The apparent cooperation between NBC and the Rwandan official, Jean Bosco Mutangana, puts the network at odds with many journalism practitioners, including Mr. Ungar, who is a former host of National Public Radio’s “All Things Considered,” who argue that journalists should work independently of any governmental entity.
Mr. Ungar said in an interview that the Rwandan prosecutor’s presence was unusual when the camera crew visited the campus in December. “If the prosecutor has evidence or has concerns he wants to present, why is he doing it in the company of NBC News?” he asked.
He added later, “I don’t think it was the prosecutor’s idea. I don’t think he sat in Kigali and said, ‘Hmm, what would be the best way for me to achieve justice? I think I’ll call NBC and ask them.’ ”
Mr. Munyakazi arrived in the United States in 2004 on a visitor’s visa to attend a conference in Atlanta. Since then, he has been applying for asylum.
With the help of the Scholar Rescue Fund, which supports professors at risk in their home countries, Mr. Munyakazi worked as a visiting scholar at Montclair State University in New Jersey before moving to Goucher last fall. His contract with Goucher expires in June.
While at Montclair State, Mr. Munyakazi disputed the Rwandan government’s position about the 1994 genocide in a speech. A month later, the government prepared an indictment against him. “They are hunting everybody who disagrees with their politics,” he said.
Mr. Ungar said Goucher was unaware of the indictment until NBC News arrived on the campus in December. He then contacted Alison Des Forges, a senior adviser at Human Rights Watch, who said she was skeptical about the evidence against Mr. Munyakazi.
“It seemed to me really highly unusual for a national prosecutor in one country to enter another country without official clearance and to accompany a TV crew in order to basically catch people unaware,” she said.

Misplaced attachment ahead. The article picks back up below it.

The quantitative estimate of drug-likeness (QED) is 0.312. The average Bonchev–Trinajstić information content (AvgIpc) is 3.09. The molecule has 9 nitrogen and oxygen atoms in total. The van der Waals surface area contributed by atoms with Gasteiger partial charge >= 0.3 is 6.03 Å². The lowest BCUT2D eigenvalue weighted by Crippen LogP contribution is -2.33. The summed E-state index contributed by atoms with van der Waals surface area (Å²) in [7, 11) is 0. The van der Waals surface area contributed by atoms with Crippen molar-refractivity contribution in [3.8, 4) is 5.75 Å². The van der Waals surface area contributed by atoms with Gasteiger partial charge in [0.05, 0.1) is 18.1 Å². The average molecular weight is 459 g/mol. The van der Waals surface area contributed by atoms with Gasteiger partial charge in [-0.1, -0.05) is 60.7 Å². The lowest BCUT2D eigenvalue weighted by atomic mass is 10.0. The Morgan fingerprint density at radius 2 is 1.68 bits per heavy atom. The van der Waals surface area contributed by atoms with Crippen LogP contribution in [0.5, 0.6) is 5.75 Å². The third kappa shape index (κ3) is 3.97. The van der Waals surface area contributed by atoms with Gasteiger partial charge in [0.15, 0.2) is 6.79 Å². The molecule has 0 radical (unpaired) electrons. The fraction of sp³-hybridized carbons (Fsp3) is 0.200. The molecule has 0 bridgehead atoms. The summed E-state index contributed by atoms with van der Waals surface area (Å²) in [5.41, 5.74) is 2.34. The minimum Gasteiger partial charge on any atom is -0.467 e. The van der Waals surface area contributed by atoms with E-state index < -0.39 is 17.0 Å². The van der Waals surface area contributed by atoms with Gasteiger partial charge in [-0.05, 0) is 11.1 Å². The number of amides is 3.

NBC is likely to bristle at any comparisons between the current investigation and the series of sex predator stings that it conducted in the last few years. But the “To Catch a Predator” series was also predicated on confrontations and the element of surprise.
The episodes attracted big audiences for the “Dateline NBC” newsmagazine as they worked with the police to expose people who had set up visits on the Internet with what they believed to be children. Kelly McBride, the ethics group leader for the Poynter Institute, a nonprofit journalism foundation, said “Predator” ignored traditional journalistic standards about independence.
“It’s a classic case where a news organization teamed up with a special interest that had an agenda,” she said. For “Predator” stings, NBC worked with local law enforcement and a group called Perverted Justice. By collaborating with prosecutors for the war criminal reports, the network may be returning to the same ethical minefield.
“As journalists, we struggle to keep an arm’s length from all sorts of officials, whether they’re cops or prosecutors or diplomats,” Ms. McBride said. “Because it’s really important that our audience view us as independent — not carrying water for someone else.”